This post assumes that you are already familiar with Twitter and are using it for a personal account, but if you are new to Twitter, you’ll want to start by reading Tara Hunt’s Tweeting for Companies 101.
I am also assuming that you have already read my post about Social Media and Social Networking Best Practices for Business. If not, you might want to start there. It has quite a few tips for how to interact with social media sites and online communities that apply to using Twitter, but are not covered explicitly or in any detail in this post.
Know what people are saying about you. After you create your Twitter account and have the name reserved, but before you start using it, set up some tracking tools. You will want to know when people are replying and what people are saying about you on Twitter. Yesterday, I released a Twitter Sniffer for Brands pipe that will help you keep track of the conversations about you on Twitter. I’ve found that the Twitter Search (was Summize) actually misses some Tweets that will be caught by this pipe. This is a copy of the pipe that I am using to keep track of the conversations about Shizzow. I monitor the RSS feeds most of the day when I have time, but no less than 2-3 times per day. For extra credit, you should also be monitoring what people say about you on other blogs (Google Blog Search with RSS feeds or alerts might help).
Respond frequently and sincerely. Knowing what people say is only helpful if you actually use the information and respond to people. You will want to keep the responses public by using @replies wherever possible instead of DMs unless you are exchanging non-public info. Going back to my Best Practices post, you also need to be sincere and remember that it is not all about you when you respond to people. Be honest about what isn’t working well and how you plan to improve your products or services. Help people find information when you see them struggling or asking questions on Twitter. Respond to the tough, critical questions in addition to the easy ones.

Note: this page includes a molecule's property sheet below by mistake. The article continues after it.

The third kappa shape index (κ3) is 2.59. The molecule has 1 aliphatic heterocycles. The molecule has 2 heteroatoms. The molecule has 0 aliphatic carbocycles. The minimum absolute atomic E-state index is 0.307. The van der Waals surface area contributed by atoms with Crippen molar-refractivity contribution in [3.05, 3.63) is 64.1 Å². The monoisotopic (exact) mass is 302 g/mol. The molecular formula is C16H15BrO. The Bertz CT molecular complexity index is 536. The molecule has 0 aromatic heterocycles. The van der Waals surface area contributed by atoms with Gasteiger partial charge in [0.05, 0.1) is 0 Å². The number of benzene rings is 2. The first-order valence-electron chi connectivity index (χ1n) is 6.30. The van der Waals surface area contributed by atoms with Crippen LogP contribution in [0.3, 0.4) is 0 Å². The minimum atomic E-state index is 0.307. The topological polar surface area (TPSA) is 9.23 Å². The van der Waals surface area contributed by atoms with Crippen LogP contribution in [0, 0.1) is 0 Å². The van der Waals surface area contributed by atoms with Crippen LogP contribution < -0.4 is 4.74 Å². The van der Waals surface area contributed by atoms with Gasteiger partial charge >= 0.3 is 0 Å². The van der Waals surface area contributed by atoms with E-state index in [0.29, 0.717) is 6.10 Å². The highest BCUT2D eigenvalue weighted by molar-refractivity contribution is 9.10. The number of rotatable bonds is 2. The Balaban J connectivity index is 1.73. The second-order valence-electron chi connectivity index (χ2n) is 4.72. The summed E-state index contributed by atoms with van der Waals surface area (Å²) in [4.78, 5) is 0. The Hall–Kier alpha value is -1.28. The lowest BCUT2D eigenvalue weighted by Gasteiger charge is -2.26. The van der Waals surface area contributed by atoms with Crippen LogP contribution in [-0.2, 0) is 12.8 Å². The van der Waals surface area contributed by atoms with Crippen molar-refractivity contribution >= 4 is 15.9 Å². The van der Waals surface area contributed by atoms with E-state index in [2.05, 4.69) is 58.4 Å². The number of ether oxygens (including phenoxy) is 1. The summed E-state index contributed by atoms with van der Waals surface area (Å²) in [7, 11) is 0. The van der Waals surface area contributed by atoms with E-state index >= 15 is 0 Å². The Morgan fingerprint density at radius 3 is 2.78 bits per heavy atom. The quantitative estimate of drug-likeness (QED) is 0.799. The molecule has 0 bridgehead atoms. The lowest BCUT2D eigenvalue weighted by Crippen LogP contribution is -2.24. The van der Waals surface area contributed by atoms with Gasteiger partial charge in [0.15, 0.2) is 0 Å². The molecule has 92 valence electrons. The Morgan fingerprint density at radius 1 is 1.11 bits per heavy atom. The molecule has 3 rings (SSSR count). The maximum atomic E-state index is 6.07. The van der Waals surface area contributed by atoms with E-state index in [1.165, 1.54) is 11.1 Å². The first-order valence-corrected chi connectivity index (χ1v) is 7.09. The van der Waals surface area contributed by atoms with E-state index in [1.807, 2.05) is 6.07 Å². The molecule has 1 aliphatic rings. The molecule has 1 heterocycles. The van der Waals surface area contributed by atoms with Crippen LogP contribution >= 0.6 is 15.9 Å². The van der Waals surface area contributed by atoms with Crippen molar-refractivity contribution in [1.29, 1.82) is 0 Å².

Follow back. You will want to follow people back when they follow you on Twitter. It will help you listen and respond while allowing people to send you direct messages. See the ‘don’t proactively follow people’ section below for some cautions about following people.
Have a personality. Companies are made up of people, and you’ll want to show some personality in your tweets. Nobody wants to listen to a corporate drone or regurgitated marketing messages. Personalize the information and act like a real person in your responses.
Variety is Important. Include a wide variety of information in your Twitter stream without focusing too heavily on any one element. I try to shoot for a mix of informational posts (new features, blog posts), links to other people’s blog posts or retweets, @replies to questions, alerts about any issues or downtime for maintenance, meetups, and fun posts.
Things to Avoid
Don’t be a link spam account. This one is a little controversial, and some people will disagree with me here; however, I don’t think that you should use your Twitter account just to post links to blog posts. If people want your blog posts, they can get them via RSS. It is OK to link to informational blog posts, but I always put some text around it so that people can decide whether or not to click through. You should also be linking to posts from other blogs that are relevant to your company or industry as a whole. These should be a fairly small portion of your overall Twitter posts (see the variety is important section above).
Don’t go overboard. You should be providing information and replying to people, but you shouldn’t go overboard. I would say that posting no more than 5-10 times a day on average is a pretty good goal. Some days will have more and others less depending on the situation; however, if you post too much, you’ll start to lose followers who can’t keep up with the volume.
Don’t be too self-promotional. You should use your Twitter account to promote your activities; however, it should be a part of what you do. If every post talks about how awesome your company is, people will lose interest fairly quickly.
Don’t proactively follow people. People will find your Twitter account when you @reply them, and you can use your website / blog to promote it. You don’t want to start by following a few hundred (or thousand) people who don’t care about you or your product. It seems creepy to be followed by a random brand that you aren’t already following, and it just makes you look spammy. See the follow back section above for how to do this right.
Companies and Communities is focused on helping your company get real business value out of participating in online communities and social media. This book contains practical advice and suggestions for how companies can engage with online communities and social media sites.
The opinions expressed in this blog are mine alone and do not reflect those of my employer.